FAST considers the mass, stiffness, and the structural response and loading of the tower, but it does not directly calculate tower yield or failure. These analyses are typically done in a post-process of FAST, as has been discussed on this forum before, e.g., search for “yield” or “limit state”.
I have seen some of the topics in this forum regarding the damage of tower and monopile. For the monopile supported offshore wind turbine with foundation modeled using coupled springs under the action of combined seismic, wind & wave, does the output parameter TwrBsMyt represents the moment due to coupled seismic, wind&wave forces acting in the fore-aft direction at the seabed? If so I would like to calculate the stress from the bending equation i.e, sigma = (My)/I. Where M= TwrBsMyt & y= outer dia/2 & I = pi/64( D_o^4 - D_i^4 ). And the yield strength of steel based on the grade of steel that was used for NREL 5MW wind turbine tower& monopile. Is this procedure which am I following is correct? If not can you suggest me the correct way for getting stress in the material?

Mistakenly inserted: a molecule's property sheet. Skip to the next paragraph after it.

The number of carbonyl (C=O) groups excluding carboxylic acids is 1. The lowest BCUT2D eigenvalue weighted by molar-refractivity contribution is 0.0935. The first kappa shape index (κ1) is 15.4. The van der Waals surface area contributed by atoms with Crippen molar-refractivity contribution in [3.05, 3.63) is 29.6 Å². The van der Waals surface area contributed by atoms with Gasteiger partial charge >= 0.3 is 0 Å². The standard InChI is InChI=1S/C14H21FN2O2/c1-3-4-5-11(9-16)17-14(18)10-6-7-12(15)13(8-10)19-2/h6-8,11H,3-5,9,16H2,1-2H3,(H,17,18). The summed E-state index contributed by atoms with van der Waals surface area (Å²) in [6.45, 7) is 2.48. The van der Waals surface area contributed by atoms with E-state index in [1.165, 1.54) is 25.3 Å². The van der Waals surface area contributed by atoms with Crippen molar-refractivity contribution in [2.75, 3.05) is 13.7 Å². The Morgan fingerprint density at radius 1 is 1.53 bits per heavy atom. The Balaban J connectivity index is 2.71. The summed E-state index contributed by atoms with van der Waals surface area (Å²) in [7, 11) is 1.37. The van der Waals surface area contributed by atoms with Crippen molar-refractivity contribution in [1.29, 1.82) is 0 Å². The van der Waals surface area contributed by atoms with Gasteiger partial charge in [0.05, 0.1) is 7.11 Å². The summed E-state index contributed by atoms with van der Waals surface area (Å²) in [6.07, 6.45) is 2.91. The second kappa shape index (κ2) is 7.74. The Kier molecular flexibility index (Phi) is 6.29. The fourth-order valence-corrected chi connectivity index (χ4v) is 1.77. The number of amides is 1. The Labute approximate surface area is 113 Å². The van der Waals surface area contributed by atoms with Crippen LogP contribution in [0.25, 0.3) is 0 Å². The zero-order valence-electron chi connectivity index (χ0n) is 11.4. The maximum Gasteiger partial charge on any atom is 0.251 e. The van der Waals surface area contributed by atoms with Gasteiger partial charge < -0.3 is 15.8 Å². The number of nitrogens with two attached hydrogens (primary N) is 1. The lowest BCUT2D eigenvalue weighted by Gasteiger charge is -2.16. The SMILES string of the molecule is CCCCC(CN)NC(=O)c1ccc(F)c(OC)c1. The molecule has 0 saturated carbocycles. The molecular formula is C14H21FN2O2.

Yes, that all sounds correct.